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Japanese Baseball Timeline
Written by Joseph Reaves and Rob Fitts   
Friday, 31 December 2010 01:01
  • 1853 - Commodore Matthew Perry and his Black Ships arrive in Japan, forcing the opening to the West and leading to the Meiji Restoration.
  • 1867 to 1873- Some time in the early years of the Meiji Era (1867-1912), Horace Wilson, a young American teaching history and English at Tokyo’s Kaisei Gakko [now Tokyo University], introduces his Japanese students to the fundamentals of baseball.
  • 1873 - Albert Bates, an American teacher at Kaitaku University in Tokyo, organizes the first formal baseball game in Japan.
  • 1878 - Railway engineer Hiroshi Hiraoka, an ardent Boston Red Sox fan from his days as a student in the United States, organizes the first Japanese baseball team, the Shinbashi Athletic Club Athletics.
  • 1878 - Englishman F. William Strange, a lecturer at Tokyo University, becomes the first person to write down the rules of baseball for the Japanese in a book entitled Outdoor Games.
  • 1896 - For the first time, baseball teams from the United States and Japan meet. To the great shock of both sides, the American team – the Yokohama Country Athletic Club Nine – loses, 29-4, at home to a team from First Higher School of Tokyo (Ichiko).
  • 1905 - A team from Waseda University in Tokyo tours the West Coast of the United States, compiling a 7-19 record against collegiate competition. Among the teams they play are Stanford, the University of Southern California, and Washington University
  • 1908 - A team comprised of Major League reserves and players from the Pacific Coast League tours Japan to promote the products of the Reach Sporting Goods Co. The Reach All-Americans compile a 17-0 record against Japanese college teams. The tour then goes to Manila where, in November, the All-Stars compile a 10-2 record, with both losses against U.S. military teams.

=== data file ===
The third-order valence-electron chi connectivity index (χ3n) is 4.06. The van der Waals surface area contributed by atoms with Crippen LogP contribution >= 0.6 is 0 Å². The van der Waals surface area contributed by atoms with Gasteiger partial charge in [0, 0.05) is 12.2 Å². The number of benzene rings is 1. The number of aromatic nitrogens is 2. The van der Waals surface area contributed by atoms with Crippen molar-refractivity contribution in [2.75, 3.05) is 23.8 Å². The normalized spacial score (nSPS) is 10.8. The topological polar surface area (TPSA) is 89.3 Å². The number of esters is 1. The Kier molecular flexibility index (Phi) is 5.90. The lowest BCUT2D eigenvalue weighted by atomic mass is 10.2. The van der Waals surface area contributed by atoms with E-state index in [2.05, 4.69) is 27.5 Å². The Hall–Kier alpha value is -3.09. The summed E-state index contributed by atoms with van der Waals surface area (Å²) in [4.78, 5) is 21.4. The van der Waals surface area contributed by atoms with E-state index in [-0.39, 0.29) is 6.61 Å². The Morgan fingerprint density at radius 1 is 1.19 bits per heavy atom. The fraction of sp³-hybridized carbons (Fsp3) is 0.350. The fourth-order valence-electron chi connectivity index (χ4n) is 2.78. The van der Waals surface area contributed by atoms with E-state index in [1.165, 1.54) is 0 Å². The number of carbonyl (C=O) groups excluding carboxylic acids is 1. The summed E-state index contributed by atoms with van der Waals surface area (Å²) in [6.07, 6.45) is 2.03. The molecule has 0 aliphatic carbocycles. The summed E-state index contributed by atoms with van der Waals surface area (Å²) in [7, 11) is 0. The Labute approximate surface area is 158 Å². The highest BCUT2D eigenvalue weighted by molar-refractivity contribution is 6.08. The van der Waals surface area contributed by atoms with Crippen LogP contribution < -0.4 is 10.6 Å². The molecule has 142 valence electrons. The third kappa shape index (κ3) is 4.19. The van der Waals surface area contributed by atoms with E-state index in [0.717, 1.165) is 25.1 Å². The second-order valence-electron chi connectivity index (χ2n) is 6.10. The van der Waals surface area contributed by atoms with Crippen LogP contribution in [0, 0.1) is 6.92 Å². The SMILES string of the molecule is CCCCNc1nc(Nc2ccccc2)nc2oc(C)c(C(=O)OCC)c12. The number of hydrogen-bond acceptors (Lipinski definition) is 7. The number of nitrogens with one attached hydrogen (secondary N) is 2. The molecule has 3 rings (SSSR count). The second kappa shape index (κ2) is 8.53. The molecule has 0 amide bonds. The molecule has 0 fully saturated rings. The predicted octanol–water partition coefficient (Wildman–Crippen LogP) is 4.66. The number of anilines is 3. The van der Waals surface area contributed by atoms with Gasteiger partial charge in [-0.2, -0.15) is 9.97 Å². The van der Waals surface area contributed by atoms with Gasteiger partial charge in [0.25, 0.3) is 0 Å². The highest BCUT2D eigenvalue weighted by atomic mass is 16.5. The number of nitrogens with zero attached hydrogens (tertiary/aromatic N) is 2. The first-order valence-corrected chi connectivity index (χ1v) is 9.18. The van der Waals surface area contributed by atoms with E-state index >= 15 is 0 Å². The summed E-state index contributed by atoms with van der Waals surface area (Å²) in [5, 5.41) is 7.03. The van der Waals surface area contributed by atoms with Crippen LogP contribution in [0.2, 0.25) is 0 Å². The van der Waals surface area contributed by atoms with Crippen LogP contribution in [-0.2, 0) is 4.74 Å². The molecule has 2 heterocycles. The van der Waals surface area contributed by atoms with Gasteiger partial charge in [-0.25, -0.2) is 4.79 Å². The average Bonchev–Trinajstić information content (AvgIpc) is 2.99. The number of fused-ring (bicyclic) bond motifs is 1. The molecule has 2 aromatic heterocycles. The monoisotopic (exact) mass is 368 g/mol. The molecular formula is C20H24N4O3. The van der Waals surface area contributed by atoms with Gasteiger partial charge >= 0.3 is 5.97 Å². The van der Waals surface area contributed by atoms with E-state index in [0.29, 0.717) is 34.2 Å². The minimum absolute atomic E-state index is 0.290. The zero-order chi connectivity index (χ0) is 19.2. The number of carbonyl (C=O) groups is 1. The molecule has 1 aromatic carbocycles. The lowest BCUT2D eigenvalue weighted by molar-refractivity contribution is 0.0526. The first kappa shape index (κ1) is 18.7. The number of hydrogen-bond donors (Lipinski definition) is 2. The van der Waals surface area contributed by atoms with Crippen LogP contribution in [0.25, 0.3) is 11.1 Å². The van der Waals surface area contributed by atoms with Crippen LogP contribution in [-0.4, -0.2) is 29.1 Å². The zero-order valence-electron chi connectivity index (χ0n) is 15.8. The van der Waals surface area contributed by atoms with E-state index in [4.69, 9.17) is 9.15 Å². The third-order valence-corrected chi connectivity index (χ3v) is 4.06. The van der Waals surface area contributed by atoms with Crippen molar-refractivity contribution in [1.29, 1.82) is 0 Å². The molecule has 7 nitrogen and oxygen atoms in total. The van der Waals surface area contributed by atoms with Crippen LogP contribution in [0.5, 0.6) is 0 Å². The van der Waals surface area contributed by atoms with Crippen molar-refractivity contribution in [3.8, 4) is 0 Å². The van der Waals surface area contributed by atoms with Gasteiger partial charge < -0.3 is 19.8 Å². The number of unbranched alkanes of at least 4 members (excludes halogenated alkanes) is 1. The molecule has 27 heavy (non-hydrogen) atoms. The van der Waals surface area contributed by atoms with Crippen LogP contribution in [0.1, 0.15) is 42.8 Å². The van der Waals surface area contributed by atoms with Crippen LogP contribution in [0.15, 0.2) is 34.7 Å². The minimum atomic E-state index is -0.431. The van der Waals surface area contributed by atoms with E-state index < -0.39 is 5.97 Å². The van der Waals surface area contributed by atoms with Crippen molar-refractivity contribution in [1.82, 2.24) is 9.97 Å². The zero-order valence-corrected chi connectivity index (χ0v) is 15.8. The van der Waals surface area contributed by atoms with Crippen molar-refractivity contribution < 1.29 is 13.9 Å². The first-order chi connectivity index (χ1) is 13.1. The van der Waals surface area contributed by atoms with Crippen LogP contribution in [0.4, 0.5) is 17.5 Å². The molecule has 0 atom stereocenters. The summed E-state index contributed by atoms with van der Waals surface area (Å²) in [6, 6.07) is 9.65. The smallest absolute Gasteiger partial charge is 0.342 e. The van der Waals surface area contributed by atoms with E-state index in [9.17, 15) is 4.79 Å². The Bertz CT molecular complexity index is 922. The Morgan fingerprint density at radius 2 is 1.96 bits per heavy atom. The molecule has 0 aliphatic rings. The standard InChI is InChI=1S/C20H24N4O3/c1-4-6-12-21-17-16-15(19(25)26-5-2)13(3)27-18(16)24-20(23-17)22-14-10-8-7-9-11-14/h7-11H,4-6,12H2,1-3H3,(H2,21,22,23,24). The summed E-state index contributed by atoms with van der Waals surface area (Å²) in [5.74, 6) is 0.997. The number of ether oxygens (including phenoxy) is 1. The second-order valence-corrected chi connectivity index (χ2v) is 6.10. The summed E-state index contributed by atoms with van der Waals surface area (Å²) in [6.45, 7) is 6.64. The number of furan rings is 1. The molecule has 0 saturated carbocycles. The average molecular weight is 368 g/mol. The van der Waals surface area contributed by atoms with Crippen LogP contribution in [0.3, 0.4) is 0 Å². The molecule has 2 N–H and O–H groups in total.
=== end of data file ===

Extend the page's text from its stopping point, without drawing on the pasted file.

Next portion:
• 1912 - Waseda University becomes the first Japanese collegiate baseball team to visit the Philippines.
  • 1913 - The New York Giants and Chicago White Sox play three games in Japan on the first leg of a world tour.
  • 1915 - An Osaka newspaper, Asahi Shinbun, sponsors a national tournament for high school teams that eventually becomes one of the most-popular sporting events in Japan.
  • 1917 - Japan wins the baseball competition at the third Far Eastern Games in Tokyo.
  • 1920 - Herbert Harrison Hunter, a marginal Major Leaguer, organizes the first of a series of barnstorming tours of the Orient by professional players. He recruits part-time big leaguers and members of the Pacific Coast League to tour Japan. The Hunter All-Americans win all 20 games against mostly collegiate teams.
  • 1922 - Another group of Hunter All-Americans, this one featuring future Hall of Famers Casey Stengel, Herb Pennock, and Waite Hoyt, becomes the first American professional team to lose to the Japanese when they are beaten 9-3 by the Mita Club of Shibaura. Catcher Zensuke Shimada, batting third, hits an out-of-the-park homer against Hoyt. The tour also stops in Seoul, Shanghai, and Manila. The Hunter All-Americans defeat a team of Korean All-Stars, 21-3. They play a team of U.S. Marines in Shanghai and defeat the Manila Americans, a team of U.S. servicemen, 12-5, on Christmas Day in the Philippines. The University of Chicago baseball team goes 7-7-1 on a 15-game tour of Japan that draws crowds of up to 70,000 for some games.
  • 1927 - A team called the Royal Giants, made up of players from the Negro League, tours Japan and goes 23-0-1.
  • 1931 - Hall of Famers Lou Gehrig, Frankie Frisch, Lefty Grove, Rabbit Maranville, and Mickey Cochrane are among the “Major-League All-Stars” who compile a 17-0 record on a tour of Japan.